Living in an age where vast libraries of spatial data, powerful tools, and ways of communicating with multimedia web maps are at our fingertips, should data quality still concern us? I believe that despite these amazing advancements, data quality still matters. I would go a step farther and contend that because of these capabilities, data quality matters more now than ever. Data quality has an enormous impact on mapping and spatial analysis, the perception of the audience consuming the results, and the decisions that result.
I believe there are 10 key reasons why geospatial data quality matters.
1. Maps are easily trusted
Maps tend to be believed. From their early days on clay tablets, silver plates, silk, and wood blocks, maps were always very detailed, labor-intensive affairs. Second, they were often commissioned by rulers and others in power. Third, they were compiled with knowledge that their creators gained from their own extensive fieldwork or gathered by examining the field experiences of others. These three characteristics gave maps an air of authenticity.
Even in our modern digital era, where maps are embedded, incorporated, and refashioned into fantastic forms, many maps still look and feel like authoritative sources, even though they may not always be.
In their essay in The Map Room, the authors point out that bad maps abound in our modern world, such as “the favorite food in each state” or “what people hate about each state”. These maps generate web traffic, which is the chief reason many are created, but the authors rightly ask questions such as “Really? Who says these are the favorite foods?”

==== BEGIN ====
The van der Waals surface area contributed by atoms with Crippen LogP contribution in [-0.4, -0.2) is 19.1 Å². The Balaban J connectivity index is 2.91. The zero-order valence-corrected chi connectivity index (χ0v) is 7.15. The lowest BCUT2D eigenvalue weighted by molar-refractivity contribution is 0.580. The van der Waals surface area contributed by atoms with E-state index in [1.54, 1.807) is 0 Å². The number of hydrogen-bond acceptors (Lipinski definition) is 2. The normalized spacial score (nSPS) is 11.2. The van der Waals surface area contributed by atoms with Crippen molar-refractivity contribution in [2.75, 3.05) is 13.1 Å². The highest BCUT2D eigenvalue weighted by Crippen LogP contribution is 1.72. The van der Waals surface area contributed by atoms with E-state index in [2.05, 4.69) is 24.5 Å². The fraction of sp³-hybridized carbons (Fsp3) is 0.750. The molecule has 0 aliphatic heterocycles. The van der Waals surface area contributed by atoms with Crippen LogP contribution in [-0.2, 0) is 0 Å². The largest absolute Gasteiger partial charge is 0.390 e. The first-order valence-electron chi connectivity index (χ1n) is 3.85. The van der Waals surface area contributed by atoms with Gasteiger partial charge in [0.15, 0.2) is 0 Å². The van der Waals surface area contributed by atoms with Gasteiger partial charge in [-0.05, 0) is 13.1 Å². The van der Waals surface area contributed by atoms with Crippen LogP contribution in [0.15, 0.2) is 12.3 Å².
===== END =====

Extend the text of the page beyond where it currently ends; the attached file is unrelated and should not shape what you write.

On a similar theme, I submit this arsenal of “bad maps” of all kinds in this presentation, which I regularly give in the hopes that people will think carefully about maps as powerful tools that can lead–or mislead. Perhaps even more telling is this set of everyday examples of why we need to be critical of the data, including an odd description of what constitutes George Mason University, the wrong location of the National Academy of Sciences, an IoT feed of a temperature reading that is over 3,000 degrees, and even an error-filled “Beatles” playlist.
2. Maps can be easy to make
Many types of maps are easy to make. I spent much of my own career in federal agencies compiling geographic data and making maps. While national mapping and science agencies are still very active in creating spatial data and maps, the percentage of the total number of maps and data layers authored by these organizations has been decreasing in the flood of hundreds of thousands of web maps made daily.
Nowadays, anyone with access to the web with tools such as ArcGIS Online can create a map, share spatial data layers, and create multimedia story maps and dashboards. Anyone can access hundreds of crowdsourcing tools such as Survey123 and iNaturalist to create mappable data.